Rooms with a View -- to Studying

This fall students came back to find two new 24-hour study centers at the core of campus.

One is the renovated Rosengarten Study Center in Van Pelt-Dietrich Library Center (below, right), which had its ceremonial opening last Thursday. The other--already in use around-the-clock, too--is the Silfen Student Study Center of Perelman Quad. Its ribbon will be cut Tuesday, September 21, at 2 p.m.

Named for its donors--Trustee David Silfen and his wife, Lyn--the $2 million Silfen Center is a glass-walled, light-filled space on the north side of Williams Hall,where it acts as a beacon at night. Designed by Venturi, Scott Brown and Associates, it has a wired study lounge (left) that seats 50; a café (above) open weekdays 7:30 a.m. to midnight; a meeting room; and a lobby (right) connecting it to Williams. On a lower level are the PSA offices and retail store; two meeting rooms; and two activities suites serving 14 student groups.-- M.F.M.  



'We Lost': A Tale of Two Sculptures

The curiously-named sculpture wheeled away from Locust Walk this summer bore with it a Penn "urban legend" of sorts. Unveiled in 1966 at an ICA-Wadsworth Athenaeum show in Hartford, the giant open cube had already been given the name We Lost by its creator, in oblique homage to a piece that he and his fabricator had abandoned when they couldn't solve a design problem. But, by the time Penn bought and installed the Tony Smith sculpture in 1975, a lot had happened to bring war to the forefront of Penn minds. One campus protest ended with the agreement to put a peace symbol on College Green. And the U.S. withdrew from Vietnam. By the end of the 'seventies these stories had become woven together so that newcomers were routinely told that We Lost was a memorial to the U.S. withdrawal from Vietnam, erected by alumni of the protest era. But the protestors' memorial, installed after the 1970 Moratorium, is not the sculpture that moved away this summer. It is David Linquist's Peace Symbol, the bas relief outside Van Pelt/Dietrich that serves as a backdrop for speeches still.--K.C.G.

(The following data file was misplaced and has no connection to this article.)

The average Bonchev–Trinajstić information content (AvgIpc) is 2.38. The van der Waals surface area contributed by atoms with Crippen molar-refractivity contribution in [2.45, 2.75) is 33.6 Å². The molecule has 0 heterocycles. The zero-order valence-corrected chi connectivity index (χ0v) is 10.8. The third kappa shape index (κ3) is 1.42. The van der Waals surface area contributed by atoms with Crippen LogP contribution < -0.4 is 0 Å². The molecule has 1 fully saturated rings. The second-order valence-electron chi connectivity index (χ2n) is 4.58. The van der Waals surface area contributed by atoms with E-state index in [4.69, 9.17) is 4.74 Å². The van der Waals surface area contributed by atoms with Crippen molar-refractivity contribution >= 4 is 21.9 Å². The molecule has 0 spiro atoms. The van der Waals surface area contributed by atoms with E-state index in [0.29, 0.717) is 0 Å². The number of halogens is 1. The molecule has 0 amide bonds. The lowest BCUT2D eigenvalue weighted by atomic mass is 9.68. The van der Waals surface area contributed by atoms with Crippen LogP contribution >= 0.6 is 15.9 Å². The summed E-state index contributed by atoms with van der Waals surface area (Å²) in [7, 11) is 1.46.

Almanac, Vol. 46, No. 3, September 14, 1999